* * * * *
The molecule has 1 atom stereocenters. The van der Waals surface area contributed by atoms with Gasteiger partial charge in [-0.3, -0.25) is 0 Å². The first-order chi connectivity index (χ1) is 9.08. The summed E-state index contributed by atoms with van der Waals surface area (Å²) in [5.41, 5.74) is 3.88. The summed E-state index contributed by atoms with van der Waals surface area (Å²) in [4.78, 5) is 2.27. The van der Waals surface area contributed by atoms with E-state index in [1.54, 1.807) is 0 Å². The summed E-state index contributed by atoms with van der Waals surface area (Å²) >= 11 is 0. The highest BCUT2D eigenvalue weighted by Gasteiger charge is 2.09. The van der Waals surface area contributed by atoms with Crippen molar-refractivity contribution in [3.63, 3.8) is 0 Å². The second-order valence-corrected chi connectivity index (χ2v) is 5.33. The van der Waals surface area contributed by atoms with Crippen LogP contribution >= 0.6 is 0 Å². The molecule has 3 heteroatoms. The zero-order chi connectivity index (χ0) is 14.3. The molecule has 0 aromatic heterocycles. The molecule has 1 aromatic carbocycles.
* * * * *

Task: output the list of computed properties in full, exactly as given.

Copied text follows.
The molecule has 1 atom stereocenters. The van der Waals surface area contributed by atoms with Gasteiger partial charge in [-0.3, -0.25) is 0 Å². The first-order chi connectivity index (χ1) is 9.08. The summed E-state index contributed by atoms with van der Waals surface area (Å²) in [5.41, 5.74) is 3.88. The summed E-state index contributed by atoms with van der Waals surface area (Å²) in [4.78, 5) is 2.27. The van der Waals surface area contributed by atoms with E-state index in [1.54, 1.807) is 0 Å². The summed E-state index contributed by atoms with van der Waals surface area (Å²) >= 11 is 0. The highest BCUT2D eigenvalue weighted by Gasteiger charge is 2.09. The van der Waals surface area contributed by atoms with Crippen molar-refractivity contribution in [3.63, 3.8) is 0 Å². The second-order valence-corrected chi connectivity index (χ2v) is 5.33. The van der Waals surface area contributed by atoms with Crippen LogP contribution >= 0.6 is 0 Å². The molecule has 3 heteroatoms. The zero-order chi connectivity index (χ0) is 14.3. The molecule has 0 aromatic heterocycles. The molecule has 1 aromatic carbocycles.